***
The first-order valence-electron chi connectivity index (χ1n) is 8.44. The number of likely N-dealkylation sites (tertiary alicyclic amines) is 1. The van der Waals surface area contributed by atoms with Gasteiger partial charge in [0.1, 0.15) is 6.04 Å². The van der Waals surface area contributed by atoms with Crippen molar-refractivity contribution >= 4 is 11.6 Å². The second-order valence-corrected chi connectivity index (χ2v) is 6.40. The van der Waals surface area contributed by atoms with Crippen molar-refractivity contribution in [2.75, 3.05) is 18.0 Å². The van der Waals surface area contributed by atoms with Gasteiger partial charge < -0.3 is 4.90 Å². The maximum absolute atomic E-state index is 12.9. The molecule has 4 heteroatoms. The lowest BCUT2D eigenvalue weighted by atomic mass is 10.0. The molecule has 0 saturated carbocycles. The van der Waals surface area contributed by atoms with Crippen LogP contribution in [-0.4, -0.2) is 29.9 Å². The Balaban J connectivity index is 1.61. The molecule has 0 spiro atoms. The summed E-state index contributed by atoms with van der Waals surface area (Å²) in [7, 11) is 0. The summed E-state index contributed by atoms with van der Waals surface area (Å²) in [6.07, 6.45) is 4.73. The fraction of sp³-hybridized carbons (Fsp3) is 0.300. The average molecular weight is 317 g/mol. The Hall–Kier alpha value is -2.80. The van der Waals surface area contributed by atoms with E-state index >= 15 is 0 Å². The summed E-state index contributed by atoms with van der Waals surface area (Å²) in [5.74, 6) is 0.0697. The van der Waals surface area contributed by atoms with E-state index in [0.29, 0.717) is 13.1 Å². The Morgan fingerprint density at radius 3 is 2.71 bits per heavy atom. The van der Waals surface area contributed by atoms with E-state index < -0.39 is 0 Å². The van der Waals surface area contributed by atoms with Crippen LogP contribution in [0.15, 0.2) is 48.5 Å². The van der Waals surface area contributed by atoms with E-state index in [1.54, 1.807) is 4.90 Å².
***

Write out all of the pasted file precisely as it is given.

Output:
The first-order valence-electron chi connectivity index (χ1n) is 8.44. The number of likely N-dealkylation sites (tertiary alicyclic amines) is 1. The van der Waals surface area contributed by atoms with Gasteiger partial charge in [0.1, 0.15) is 6.04 Å². The van der Waals surface area contributed by atoms with Crippen molar-refractivity contribution >= 4 is 11.6 Å². The second-order valence-corrected chi connectivity index (χ2v) is 6.40. The van der Waals surface area contributed by atoms with Crippen molar-refractivity contribution in [2.75, 3.05) is 18.0 Å². The van der Waals surface area contributed by atoms with Gasteiger partial charge < -0.3 is 4.90 Å². The maximum absolute atomic E-state index is 12.9. The molecule has 4 heteroatoms. The lowest BCUT2D eigenvalue weighted by atomic mass is 10.0. The molecule has 0 saturated carbocycles. The van der Waals surface area contributed by atoms with Crippen LogP contribution in [-0.4, -0.2) is 29.9 Å². The Balaban J connectivity index is 1.61. The molecule has 0 spiro atoms. The summed E-state index contributed by atoms with van der Waals surface area (Å²) in [7, 11) is 0. The summed E-state index contributed by atoms with van der Waals surface area (Å²) in [6.07, 6.45) is 4.73. The fraction of sp³-hybridized carbons (Fsp3) is 0.300. The average molecular weight is 317 g/mol. The Hall–Kier alpha value is -2.80. The van der Waals surface area contributed by atoms with E-state index >= 15 is 0 Å². The summed E-state index contributed by atoms with van der Waals surface area (Å²) in [5.74, 6) is 0.0697. The van der Waals surface area contributed by atoms with E-state index in [0.29, 0.717) is 13.1 Å². The Morgan fingerprint density at radius 3 is 2.71 bits per heavy atom. The van der Waals surface area contributed by atoms with E-state index < -0.39 is 0 Å². The van der Waals surface area contributed by atoms with Crippen LogP contribution in [0.15, 0.2) is 48.5 Å². The van der Waals surface area contributed by atoms with E-state index in [1.54, 1.807) is 4.90 Å².